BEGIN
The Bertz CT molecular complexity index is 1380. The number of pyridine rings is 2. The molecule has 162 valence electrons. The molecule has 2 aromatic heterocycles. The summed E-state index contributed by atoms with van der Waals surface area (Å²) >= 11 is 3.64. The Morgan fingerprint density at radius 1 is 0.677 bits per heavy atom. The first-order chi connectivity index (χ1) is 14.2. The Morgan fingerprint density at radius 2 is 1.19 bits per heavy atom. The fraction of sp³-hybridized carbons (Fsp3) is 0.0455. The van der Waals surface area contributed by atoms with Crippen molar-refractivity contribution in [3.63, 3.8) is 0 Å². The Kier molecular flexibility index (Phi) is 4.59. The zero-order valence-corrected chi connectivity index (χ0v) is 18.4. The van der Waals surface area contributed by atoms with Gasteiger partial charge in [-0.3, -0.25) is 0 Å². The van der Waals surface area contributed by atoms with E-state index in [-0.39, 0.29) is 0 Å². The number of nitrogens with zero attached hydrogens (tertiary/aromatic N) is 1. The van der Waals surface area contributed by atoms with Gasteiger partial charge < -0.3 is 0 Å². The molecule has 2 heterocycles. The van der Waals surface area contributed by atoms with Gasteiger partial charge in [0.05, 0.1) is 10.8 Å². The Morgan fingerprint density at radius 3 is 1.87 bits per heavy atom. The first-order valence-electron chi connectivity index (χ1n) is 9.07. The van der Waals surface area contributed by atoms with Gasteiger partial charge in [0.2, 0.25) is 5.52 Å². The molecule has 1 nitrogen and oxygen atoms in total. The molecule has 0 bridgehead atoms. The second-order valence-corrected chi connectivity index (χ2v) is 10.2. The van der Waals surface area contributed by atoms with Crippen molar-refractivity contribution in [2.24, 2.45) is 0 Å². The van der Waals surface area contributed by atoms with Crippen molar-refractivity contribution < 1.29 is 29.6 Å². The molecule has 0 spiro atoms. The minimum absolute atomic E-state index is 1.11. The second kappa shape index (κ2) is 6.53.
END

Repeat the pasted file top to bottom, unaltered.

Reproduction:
The Bertz CT molecular complexity index is 1380. The number of pyridine rings is 2. The molecule has 162 valence electrons. The molecule has 2 aromatic heterocycles. The summed E-state index contributed by atoms with van der Waals surface area (Å²) >= 11 is 3.64. The Morgan fingerprint density at radius 1 is 0.677 bits per heavy atom. The first-order chi connectivity index (χ1) is 14.2. The Morgan fingerprint density at radius 2 is 1.19 bits per heavy atom. The fraction of sp³-hybridized carbons (Fsp3) is 0.0455. The van der Waals surface area contributed by atoms with Crippen molar-refractivity contribution in [3.63, 3.8) is 0 Å². The Kier molecular flexibility index (Phi) is 4.59. The zero-order valence-corrected chi connectivity index (χ0v) is 18.4. The van der Waals surface area contributed by atoms with Gasteiger partial charge in [-0.3, -0.25) is 0 Å². The van der Waals surface area contributed by atoms with E-state index in [-0.39, 0.29) is 0 Å². The number of nitrogens with zero attached hydrogens (tertiary/aromatic N) is 1. The van der Waals surface area contributed by atoms with Gasteiger partial charge < -0.3 is 0 Å². The molecule has 2 heterocycles. The van der Waals surface area contributed by atoms with Gasteiger partial charge in [0.05, 0.1) is 10.8 Å². The Morgan fingerprint density at radius 3 is 1.87 bits per heavy atom. The first-order valence-electron chi connectivity index (χ1n) is 9.07. The van der Waals surface area contributed by atoms with Gasteiger partial charge in [0.2, 0.25) is 5.52 Å². The molecule has 1 nitrogen and oxygen atoms in total. The molecule has 0 bridgehead atoms. The second-order valence-corrected chi connectivity index (χ2v) is 10.2. The van der Waals surface area contributed by atoms with Crippen molar-refractivity contribution in [2.24, 2.45) is 0 Å². The van der Waals surface area contributed by atoms with Crippen molar-refractivity contribution < 1.29 is 29.6 Å². The molecule has 0 spiro atoms. The minimum absolute atomic E-state index is 1.11. The second kappa shape index (κ2) is 6.53.